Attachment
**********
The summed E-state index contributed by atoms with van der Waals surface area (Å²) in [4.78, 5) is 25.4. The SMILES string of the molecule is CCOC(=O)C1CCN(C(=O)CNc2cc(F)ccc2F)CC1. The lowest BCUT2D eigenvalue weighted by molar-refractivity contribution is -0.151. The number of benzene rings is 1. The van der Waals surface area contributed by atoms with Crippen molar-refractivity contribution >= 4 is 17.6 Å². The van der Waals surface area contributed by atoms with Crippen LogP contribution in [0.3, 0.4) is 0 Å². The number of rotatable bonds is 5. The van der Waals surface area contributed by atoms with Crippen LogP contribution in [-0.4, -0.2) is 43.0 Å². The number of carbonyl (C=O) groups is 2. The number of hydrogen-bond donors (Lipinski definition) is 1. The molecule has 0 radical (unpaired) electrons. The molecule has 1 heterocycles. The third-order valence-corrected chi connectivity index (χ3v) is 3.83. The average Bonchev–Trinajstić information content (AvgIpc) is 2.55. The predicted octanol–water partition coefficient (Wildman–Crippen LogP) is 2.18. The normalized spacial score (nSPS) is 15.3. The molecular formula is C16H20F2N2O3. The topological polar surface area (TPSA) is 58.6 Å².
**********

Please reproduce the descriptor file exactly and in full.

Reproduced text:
The summed E-state index contributed by atoms with van der Waals surface area (Å²) in [4.78, 5) is 25.4. The SMILES string of the molecule is CCOC(=O)C1CCN(C(=O)CNc2cc(F)ccc2F)CC1. The lowest BCUT2D eigenvalue weighted by molar-refractivity contribution is -0.151. The number of benzene rings is 1. The van der Waals surface area contributed by atoms with Crippen molar-refractivity contribution >= 4 is 17.6 Å². The van der Waals surface area contributed by atoms with Crippen LogP contribution in [0.3, 0.4) is 0 Å². The number of rotatable bonds is 5. The van der Waals surface area contributed by atoms with Crippen LogP contribution in [-0.4, -0.2) is 43.0 Å². The number of carbonyl (C=O) groups is 2. The number of hydrogen-bond donors (Lipinski definition) is 1. The molecule has 0 radical (unpaired) electrons. The molecule has 1 heterocycles. The third-order valence-corrected chi connectivity index (χ3v) is 3.83. The average Bonchev–Trinajstić information content (AvgIpc) is 2.55. The predicted octanol–water partition coefficient (Wildman–Crippen LogP) is 2.18. The normalized spacial score (nSPS) is 15.3. The molecular formula is C16H20F2N2O3. The topological polar surface area (TPSA) is 58.6 Å².